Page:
programmable processor 415 to receive the set(s) of ram motion information from the ram motion data module 425 and to receive the set(s) of resistance information from the resistance detection module 430. The programmable processor 415 can then, as caused by the operation condition detection module 435, determine whether one or more of several injector operation conditions are present based on the set(s) of ram motion information and the set(s) of resistance information.

The operation condition detection module 435 can cause the programmable processor

415 to monitor for one or more of a variety of injector operation conditions. For example, one such condition is the syringe sleeve being misaligned for operation. The syringe sleeve acts as a door for permitting access to the syringe chamber. If the syringe sleeve is not closed properly (e.g., due to misalignment of the syringe), the spud can press against it during ram advancement or pull against it during ram retraction and cause significant damage. The operation condition detection module 435 can cause the programmable processor 415 to monitor for the ram improperly contacting the syringe sleeve based on the ram motion information (e.g., is the spud near the proximal or distal end of the syringe chamber?) and the resistance information (e.g., has the motor current spiked to an unusually high level?).

Another example of a condition that can be watched for by the programmable processor 415, as prompted by the operation condition detection module 435, is whether there is an occlusion in the syringe (e.g., due to crusted contrast material, syringe manufacturing abnormalities, etc.). If the ram motion information and the resistance information indicate, for example, that there is a heightened resistance to the ram's movement when the ram is located in a position that would ordinarily result in minimal resistance, the operation condition detection module 435 can cause the programmable processor 415 to suggest that the syringe may have an occlusion. Another example of a monitorable condition is whether the syringe wiper is misaligned within the syringe barrel. As alluded to above, if the syringe wiper is not alighted coaxially with the syringe barrel, one part of the syringe wiper can contact the distal end of the syringe barrel first. This can cause the syringe wiper to be crushed, which results in significant time wasting due to having to reload a new syringe and restart the process. If the ram motion information and the resistance information indicate, for example, that there is a heightened resistance to the ram's movement as the spud approaches the distal end of the syringe chamber, the operation condition detection module 435 can cause the programmable processor 415 to suggest that the syringe wiper is misaligned.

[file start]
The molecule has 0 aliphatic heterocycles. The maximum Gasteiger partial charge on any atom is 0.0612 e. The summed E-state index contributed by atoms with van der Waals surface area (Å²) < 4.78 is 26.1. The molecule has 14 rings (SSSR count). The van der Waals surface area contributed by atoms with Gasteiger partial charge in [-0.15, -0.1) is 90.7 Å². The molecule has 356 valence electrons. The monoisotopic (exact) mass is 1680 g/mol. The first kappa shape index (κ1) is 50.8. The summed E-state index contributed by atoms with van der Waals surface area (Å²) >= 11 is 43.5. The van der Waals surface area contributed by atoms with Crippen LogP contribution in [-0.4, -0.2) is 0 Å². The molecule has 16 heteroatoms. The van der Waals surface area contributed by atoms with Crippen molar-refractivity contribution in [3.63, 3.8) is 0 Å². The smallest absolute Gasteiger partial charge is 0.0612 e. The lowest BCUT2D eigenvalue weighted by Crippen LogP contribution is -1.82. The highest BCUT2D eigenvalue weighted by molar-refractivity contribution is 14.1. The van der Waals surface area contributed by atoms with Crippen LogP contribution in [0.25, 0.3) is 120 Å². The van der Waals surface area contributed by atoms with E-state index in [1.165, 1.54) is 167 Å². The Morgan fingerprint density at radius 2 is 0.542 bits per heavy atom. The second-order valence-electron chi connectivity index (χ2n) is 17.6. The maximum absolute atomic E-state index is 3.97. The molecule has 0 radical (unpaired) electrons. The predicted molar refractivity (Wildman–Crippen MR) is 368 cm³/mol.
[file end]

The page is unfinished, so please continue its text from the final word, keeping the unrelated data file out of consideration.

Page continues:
In preferred embodiments, the operation condition detection module 435 can cause the programmable processor 415 to determine whether a syringe is present in the syringe chamber(s) by drawing conclusions based on the resistive pressure experienced by the ram in advancing. If the first set of resistance information indicates that the movement of the first ram in the advancing direction is resisted by a predetermined amount of pressure or more, the operation condition detection module 435 can cause the programmable processor 415 to conclude that a syringe is present in the first syringe chamber. In this situation, it can be concluded that the resistive pressure is applied by the wiper of a syringe, meaning that a syringe is indeed present. If the first set of resistance information indicates that the movement of the first ram in the advancing direction is resisted by less than the predetermined amount of pressure, the operation condition detection module 435 can cause the programmable processor 415 to conclude that no syringe is present in the first syringe chamber. In this situation, it can be concluded that the ram is advancing unimpeded by a syringe wiper, meaning that no syringe is present.